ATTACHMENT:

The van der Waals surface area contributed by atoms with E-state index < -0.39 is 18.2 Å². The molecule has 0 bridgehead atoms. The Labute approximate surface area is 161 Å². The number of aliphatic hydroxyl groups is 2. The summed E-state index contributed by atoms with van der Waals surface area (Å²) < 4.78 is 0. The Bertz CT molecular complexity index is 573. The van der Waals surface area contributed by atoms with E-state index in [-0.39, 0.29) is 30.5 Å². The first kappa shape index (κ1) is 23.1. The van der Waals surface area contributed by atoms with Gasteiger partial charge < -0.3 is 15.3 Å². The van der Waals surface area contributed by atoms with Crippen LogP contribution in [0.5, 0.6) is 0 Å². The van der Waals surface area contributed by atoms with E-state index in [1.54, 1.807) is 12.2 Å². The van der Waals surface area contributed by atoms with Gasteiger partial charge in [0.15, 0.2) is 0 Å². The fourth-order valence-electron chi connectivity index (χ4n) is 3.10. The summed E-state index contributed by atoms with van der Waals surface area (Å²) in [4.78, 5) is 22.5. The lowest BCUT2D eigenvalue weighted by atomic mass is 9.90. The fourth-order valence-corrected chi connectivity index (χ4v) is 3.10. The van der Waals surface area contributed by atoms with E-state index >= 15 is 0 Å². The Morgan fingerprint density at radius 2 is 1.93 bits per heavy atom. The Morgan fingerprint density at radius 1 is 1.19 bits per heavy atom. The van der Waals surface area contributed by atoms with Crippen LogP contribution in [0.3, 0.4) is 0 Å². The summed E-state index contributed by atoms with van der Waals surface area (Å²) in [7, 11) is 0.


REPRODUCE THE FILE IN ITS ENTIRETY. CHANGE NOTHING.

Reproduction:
The van der Waals surface area contributed by atoms with E-state index < -0.39 is 18.2 Å². The molecule has 0 bridgehead atoms. The Labute approximate surface area is 161 Å². The number of aliphatic hydroxyl groups is 2. The summed E-state index contributed by atoms with van der Waals surface area (Å²) < 4.78 is 0. The Bertz CT molecular complexity index is 573. The van der Waals surface area contributed by atoms with E-state index in [-0.39, 0.29) is 30.5 Å². The first kappa shape index (κ1) is 23.1. The van der Waals surface area contributed by atoms with Gasteiger partial charge < -0.3 is 15.3 Å². The van der Waals surface area contributed by atoms with Crippen LogP contribution in [0.5, 0.6) is 0 Å². The van der Waals surface area contributed by atoms with E-state index in [1.54, 1.807) is 12.2 Å². The van der Waals surface area contributed by atoms with Gasteiger partial charge in [0.15, 0.2) is 0 Å². The fourth-order valence-electron chi connectivity index (χ4n) is 3.10. The summed E-state index contributed by atoms with van der Waals surface area (Å²) in [4.78, 5) is 22.5. The lowest BCUT2D eigenvalue weighted by atomic mass is 9.90. The fourth-order valence-corrected chi connectivity index (χ4v) is 3.10. The van der Waals surface area contributed by atoms with E-state index >= 15 is 0 Å². The Morgan fingerprint density at radius 2 is 1.93 bits per heavy atom. The Morgan fingerprint density at radius 1 is 1.19 bits per heavy atom. The van der Waals surface area contributed by atoms with Crippen LogP contribution in [0.3, 0.4) is 0 Å². The summed E-state index contributed by atoms with van der Waals surface area (Å²) in [7, 11) is 0.